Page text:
With record-high triple-digit temperatures forecasted across Utah this week, Intermountain Healthcare emergency physicians are warning residents to take precautions to stay safe this week.
“The elderly and the sick are most susceptible to heat-related illnesses, but anyone out and about when it’s hot is at risk, especially those who exercise in the heat, said Adam Balls, MD, an emergency medicine physician at Intermountain Medical Center.
Here are three important reminders that Dr. Balls says you can do to avoid heat-related illness:
1. Avoid exerting yourself during the hottest part of the day. If you want to exercise outside, do yard work, or take a hike, do it in the morning or evening when temperatures are lower.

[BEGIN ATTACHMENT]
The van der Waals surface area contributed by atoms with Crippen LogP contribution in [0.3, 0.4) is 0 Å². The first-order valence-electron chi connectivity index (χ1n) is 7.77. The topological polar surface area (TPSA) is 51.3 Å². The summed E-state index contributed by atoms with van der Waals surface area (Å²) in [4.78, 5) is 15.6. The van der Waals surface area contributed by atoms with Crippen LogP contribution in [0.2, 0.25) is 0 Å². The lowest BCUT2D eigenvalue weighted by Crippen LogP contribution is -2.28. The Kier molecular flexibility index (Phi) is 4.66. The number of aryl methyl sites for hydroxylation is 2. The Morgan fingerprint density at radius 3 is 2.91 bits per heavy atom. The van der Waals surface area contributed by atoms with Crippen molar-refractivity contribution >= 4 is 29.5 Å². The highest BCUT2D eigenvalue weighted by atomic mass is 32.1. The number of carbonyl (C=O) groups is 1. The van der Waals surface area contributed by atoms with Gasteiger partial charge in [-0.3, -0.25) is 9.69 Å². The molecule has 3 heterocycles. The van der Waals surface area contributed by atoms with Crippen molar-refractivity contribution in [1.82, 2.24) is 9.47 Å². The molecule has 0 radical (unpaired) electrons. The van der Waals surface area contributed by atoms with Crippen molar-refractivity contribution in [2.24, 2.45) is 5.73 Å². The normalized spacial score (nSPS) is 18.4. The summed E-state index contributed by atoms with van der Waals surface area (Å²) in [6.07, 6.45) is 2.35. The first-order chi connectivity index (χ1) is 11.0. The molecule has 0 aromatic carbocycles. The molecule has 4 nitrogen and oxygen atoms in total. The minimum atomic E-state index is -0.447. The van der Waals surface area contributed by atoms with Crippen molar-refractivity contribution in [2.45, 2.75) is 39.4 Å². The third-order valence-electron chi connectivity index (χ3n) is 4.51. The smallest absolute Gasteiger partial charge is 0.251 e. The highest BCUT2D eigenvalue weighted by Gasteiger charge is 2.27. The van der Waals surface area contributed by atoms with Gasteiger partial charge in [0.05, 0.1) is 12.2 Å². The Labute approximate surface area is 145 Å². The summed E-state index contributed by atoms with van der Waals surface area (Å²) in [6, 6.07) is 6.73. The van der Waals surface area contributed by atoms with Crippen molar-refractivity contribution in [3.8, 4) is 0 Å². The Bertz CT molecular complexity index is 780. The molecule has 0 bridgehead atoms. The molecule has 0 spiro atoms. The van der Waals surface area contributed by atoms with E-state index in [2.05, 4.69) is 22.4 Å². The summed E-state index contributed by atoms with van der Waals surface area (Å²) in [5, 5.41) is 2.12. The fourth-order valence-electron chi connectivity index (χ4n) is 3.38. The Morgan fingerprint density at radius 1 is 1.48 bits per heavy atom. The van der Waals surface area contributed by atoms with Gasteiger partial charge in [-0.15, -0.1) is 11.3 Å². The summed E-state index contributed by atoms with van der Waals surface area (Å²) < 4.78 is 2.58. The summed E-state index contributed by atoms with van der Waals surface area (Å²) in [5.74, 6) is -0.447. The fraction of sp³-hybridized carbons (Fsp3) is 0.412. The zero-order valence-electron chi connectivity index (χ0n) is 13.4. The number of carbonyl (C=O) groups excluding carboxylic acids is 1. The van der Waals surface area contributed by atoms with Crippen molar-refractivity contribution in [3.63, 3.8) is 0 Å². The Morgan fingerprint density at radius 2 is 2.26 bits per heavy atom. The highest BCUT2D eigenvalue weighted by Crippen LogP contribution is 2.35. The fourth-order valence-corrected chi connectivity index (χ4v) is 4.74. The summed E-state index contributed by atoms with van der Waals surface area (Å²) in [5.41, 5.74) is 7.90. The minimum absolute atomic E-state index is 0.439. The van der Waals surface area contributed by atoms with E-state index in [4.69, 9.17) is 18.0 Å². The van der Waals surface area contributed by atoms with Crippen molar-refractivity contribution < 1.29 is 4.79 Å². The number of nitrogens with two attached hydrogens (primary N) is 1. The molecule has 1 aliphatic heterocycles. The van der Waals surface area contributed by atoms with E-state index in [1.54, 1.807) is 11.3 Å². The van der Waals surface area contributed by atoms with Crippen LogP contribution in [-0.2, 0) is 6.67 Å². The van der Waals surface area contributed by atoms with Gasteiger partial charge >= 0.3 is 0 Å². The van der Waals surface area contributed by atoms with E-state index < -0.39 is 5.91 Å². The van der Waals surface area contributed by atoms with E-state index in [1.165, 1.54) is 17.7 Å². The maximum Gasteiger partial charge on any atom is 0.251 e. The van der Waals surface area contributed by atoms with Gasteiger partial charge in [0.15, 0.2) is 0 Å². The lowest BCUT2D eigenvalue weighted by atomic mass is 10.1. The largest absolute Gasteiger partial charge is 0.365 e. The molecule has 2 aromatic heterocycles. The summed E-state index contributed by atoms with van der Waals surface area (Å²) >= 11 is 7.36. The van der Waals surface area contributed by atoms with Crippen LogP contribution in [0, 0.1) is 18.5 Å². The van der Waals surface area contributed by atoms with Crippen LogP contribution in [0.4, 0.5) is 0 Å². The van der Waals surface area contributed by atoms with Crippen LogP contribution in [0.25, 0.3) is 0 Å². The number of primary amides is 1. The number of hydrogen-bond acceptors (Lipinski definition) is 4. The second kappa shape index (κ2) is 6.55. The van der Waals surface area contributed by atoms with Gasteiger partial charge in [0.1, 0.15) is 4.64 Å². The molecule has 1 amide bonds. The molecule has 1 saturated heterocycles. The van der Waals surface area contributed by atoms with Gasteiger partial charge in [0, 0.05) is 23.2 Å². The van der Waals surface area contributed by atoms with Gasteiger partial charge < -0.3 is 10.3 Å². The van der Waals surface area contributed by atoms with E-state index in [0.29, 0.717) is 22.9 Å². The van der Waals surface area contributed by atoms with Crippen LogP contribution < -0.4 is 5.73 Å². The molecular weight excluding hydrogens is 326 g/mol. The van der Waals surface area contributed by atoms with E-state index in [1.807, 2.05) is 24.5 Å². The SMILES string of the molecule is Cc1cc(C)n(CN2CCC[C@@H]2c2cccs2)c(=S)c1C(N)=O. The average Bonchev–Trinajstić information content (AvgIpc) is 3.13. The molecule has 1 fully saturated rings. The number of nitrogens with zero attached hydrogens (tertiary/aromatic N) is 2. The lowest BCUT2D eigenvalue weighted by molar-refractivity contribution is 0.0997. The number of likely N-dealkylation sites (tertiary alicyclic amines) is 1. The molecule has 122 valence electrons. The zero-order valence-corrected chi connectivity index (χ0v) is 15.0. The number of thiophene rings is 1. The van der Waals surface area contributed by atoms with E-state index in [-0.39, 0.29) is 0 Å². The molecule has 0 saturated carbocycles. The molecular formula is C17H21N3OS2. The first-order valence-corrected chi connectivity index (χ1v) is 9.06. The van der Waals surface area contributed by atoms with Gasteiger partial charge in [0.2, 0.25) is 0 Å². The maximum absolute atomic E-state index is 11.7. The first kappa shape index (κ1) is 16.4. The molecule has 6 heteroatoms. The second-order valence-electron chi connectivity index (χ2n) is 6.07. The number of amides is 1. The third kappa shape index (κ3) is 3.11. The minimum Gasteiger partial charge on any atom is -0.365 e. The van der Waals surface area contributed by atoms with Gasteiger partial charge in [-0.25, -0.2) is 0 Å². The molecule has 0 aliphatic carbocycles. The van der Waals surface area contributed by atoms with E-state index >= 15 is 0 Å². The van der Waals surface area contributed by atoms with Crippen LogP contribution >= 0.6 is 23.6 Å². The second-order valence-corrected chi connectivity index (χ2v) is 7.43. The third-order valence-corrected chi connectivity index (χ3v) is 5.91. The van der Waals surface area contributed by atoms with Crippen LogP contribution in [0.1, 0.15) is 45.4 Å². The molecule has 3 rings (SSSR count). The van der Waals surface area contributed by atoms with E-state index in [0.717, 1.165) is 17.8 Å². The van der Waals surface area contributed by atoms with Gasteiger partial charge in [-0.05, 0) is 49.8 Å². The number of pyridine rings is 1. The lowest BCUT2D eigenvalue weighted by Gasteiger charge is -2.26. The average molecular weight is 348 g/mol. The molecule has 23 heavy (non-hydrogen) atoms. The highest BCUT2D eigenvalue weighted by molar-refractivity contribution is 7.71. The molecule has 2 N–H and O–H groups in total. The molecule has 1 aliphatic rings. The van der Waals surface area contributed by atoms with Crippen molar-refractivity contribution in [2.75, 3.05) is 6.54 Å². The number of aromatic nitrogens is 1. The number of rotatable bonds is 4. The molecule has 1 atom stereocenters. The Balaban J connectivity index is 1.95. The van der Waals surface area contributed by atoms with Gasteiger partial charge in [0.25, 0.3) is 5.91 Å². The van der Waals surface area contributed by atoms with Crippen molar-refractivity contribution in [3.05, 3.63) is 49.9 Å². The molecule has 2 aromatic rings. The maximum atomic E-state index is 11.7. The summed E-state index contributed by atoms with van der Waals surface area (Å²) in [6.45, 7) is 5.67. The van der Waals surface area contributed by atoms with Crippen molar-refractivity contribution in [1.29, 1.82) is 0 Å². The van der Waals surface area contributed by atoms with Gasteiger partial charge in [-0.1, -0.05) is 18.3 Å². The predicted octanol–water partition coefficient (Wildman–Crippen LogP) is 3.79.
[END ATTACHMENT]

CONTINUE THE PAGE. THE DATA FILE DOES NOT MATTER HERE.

2. Stay hydrated. Drink plenty of water. If you’re. thirsty at all it’s time to start drinking. If you’ll be out working or exercising for more than two hours, you’ll also need some electrolytes, either from a liquid that contains electrolytes – such as Gatorade – or from salty snacks.
3. Protect yourself from the sun. Wear sunscreen (SPF 30 or higher), lip balm, a hat, and loose-fitting clothing anytime you’ll be out in the sun. “As. You get higher up in the mountains you’ll be even more vulnerable to the sun,” said Dr. Balls.
Signs of heat exhaustion include intense thirst, weakness, discomfort, and dizziness. If. You experience any of these symptoms, rest in the shade or a cool place and drink cool liquids.
Heat exhaustion can lead to heatstroke, which is potentially fatal. Symptoms include confusion and an altered mental status, seizures, and loss of consciousness.
“If a person has heat stroke, we need to bring their temperatures down right away,” said Dr. Balls. “Someone who has symptoms of heat exhaustion and who develops an altered mental status may be succumbing to heatstroke and needs to get out of the heat and seek medical attention immediately.”
Visit Intermountain Healthcare’s website for additional information.
This article contains sponsored content.